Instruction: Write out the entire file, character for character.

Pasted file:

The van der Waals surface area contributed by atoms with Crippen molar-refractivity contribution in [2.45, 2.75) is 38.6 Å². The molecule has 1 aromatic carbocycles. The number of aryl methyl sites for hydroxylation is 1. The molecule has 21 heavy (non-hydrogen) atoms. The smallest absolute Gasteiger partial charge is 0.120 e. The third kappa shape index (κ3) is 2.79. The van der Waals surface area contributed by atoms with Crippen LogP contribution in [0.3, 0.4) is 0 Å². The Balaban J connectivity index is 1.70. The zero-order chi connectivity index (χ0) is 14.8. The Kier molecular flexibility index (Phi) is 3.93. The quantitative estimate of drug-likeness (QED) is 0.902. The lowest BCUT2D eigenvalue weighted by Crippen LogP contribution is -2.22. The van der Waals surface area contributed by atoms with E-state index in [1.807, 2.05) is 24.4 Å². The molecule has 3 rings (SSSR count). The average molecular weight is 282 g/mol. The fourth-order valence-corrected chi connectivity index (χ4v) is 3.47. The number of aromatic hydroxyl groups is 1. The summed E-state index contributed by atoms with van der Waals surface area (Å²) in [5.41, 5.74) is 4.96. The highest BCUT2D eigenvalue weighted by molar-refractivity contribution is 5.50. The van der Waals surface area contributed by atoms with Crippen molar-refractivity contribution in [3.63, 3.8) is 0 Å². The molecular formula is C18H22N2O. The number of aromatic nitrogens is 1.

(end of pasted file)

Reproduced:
The van der Waals surface area contributed by atoms with Crippen molar-refractivity contribution in [2.45, 2.75) is 38.6 Å². The molecule has 1 aromatic carbocycles. The number of aryl methyl sites for hydroxylation is 1. The molecule has 21 heavy (non-hydrogen) atoms. The smallest absolute Gasteiger partial charge is 0.120 e. The third kappa shape index (κ3) is 2.79. The van der Waals surface area contributed by atoms with Crippen LogP contribution in [0.3, 0.4) is 0 Å². The Balaban J connectivity index is 1.70. The zero-order chi connectivity index (χ0) is 14.8. The Kier molecular flexibility index (Phi) is 3.93. The quantitative estimate of drug-likeness (QED) is 0.902. The lowest BCUT2D eigenvalue weighted by Crippen LogP contribution is -2.22. The van der Waals surface area contributed by atoms with E-state index in [1.807, 2.05) is 24.4 Å². The molecule has 3 rings (SSSR count). The average molecular weight is 282 g/mol. The fourth-order valence-corrected chi connectivity index (χ4v) is 3.47. The number of aromatic hydroxyl groups is 1. The summed E-state index contributed by atoms with van der Waals surface area (Å²) in [5.41, 5.74) is 4.96. The highest BCUT2D eigenvalue weighted by molar-refractivity contribution is 5.50. The van der Waals surface area contributed by atoms with Crippen molar-refractivity contribution in [3.63, 3.8) is 0 Å². The molecular formula is C18H22N2O. The number of aromatic nitrogens is 1.